As you know, in India the RBI and the government are responsible for the production of currency and money. So how do they decide how much to produce? Well, the supply of money in an economy has to be governed or money will lose all meaning and value. This is where monetary standards come in. Let us take a look.
Monetary standards are the set of rules and institutions that control the supply of money in a country’s economy. The idea is to have rules and regulations in place to constrain the production and supply of money. Otherwise, with excess money in the market, the whole balance of the economy will be destroyed
One definition of monetary standards is “the principle way of regulating the quantity of money in the market as well as its exchange value”. So monetary standards also have an indirect effect on the prices in the economy. And by monitoring the supply of money, it also has an effect on the rate of growth in the economy and other factors that affect such economic growth.
Browse more Topics under Money And Money Market
- Introduction to Money
- Measures of Money Supply in India
- Money Market
- Security Related to Money Market
- Classification of Inflation
- Measures to Check Inflation
- Effects of Inflation in Indian Economy
Types of Monetary Standards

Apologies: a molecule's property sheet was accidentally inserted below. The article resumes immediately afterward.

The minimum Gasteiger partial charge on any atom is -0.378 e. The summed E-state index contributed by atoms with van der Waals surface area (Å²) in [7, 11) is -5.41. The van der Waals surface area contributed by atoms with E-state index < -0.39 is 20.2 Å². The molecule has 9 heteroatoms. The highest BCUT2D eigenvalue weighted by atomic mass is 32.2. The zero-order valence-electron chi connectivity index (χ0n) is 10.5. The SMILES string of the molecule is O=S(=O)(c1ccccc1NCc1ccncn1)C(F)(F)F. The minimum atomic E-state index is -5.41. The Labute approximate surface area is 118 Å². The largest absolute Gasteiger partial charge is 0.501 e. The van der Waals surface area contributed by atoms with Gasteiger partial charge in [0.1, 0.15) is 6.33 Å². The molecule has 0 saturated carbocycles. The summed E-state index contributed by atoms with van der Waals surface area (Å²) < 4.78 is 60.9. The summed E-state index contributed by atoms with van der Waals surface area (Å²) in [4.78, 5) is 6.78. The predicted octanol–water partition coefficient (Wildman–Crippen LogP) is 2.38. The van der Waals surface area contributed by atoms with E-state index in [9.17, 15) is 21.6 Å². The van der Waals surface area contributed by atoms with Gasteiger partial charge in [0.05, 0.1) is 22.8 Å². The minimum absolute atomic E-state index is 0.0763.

Overall there can be two main kinds of monetary standards – metallic standards or paper standard. Metallic standards themselves can be of two types – monometallism and bimetallism. Let us take a more detailed look at the types of monetary standards.
Also known as Single Standard, here only one metal is adopted as the standard currency/money. The monetary system is made up of and relies entirely on one metal, like say the gold standard or the silver standard. So coins are made up of one metal only.
This means these coins are the legal tender for all day to day transactions. There is unlimited manufacture of coins, i.e. free coinage.
As the name suggests, in the double standard or bimetallism system, two metals are adopted as standard money. There is a fixed legal ratio between the value of the two metals to facilitate exchange. Usually, the two metals are gold and silver. So two types of standard coins are minted (gold and silver).
So under bimetallism, two types of metal coins are in circulation simultaneously in the economy. Both have free coinage. And using the legal ratio of exchange both are convertible into each other. One main advantage of this system is that the economy has a full-bodied currency. Silver can be used for the smaller transactions and gold for the bigger ones.
3] Paper Currency Standard
Under this monetary standard, the currency prevailing in the economy will be paper currency. In most cases, this currency system is managed by the Central Bank of the country, RBI in the case of India, and so we can also call it Managed Currency Standard. The currency consists of bank notes and government notes.
Most countries of the world follow this monetary standard. This is because it is a managed and controlled system. So an authority will monitor the quantity of money supply keeping in mind the stability in prices and income in the economy. It is also very economical in terms of production (currency notes). And they are far more convenient than metallic standards.
Solved Question on Monetary Standards
Q: Which was the first country to adopt the gold standard?
- United Kingdom
- United States of America
Ans: The correct answer is A. The UK adopted the gold standard in 1816, the first country to do so.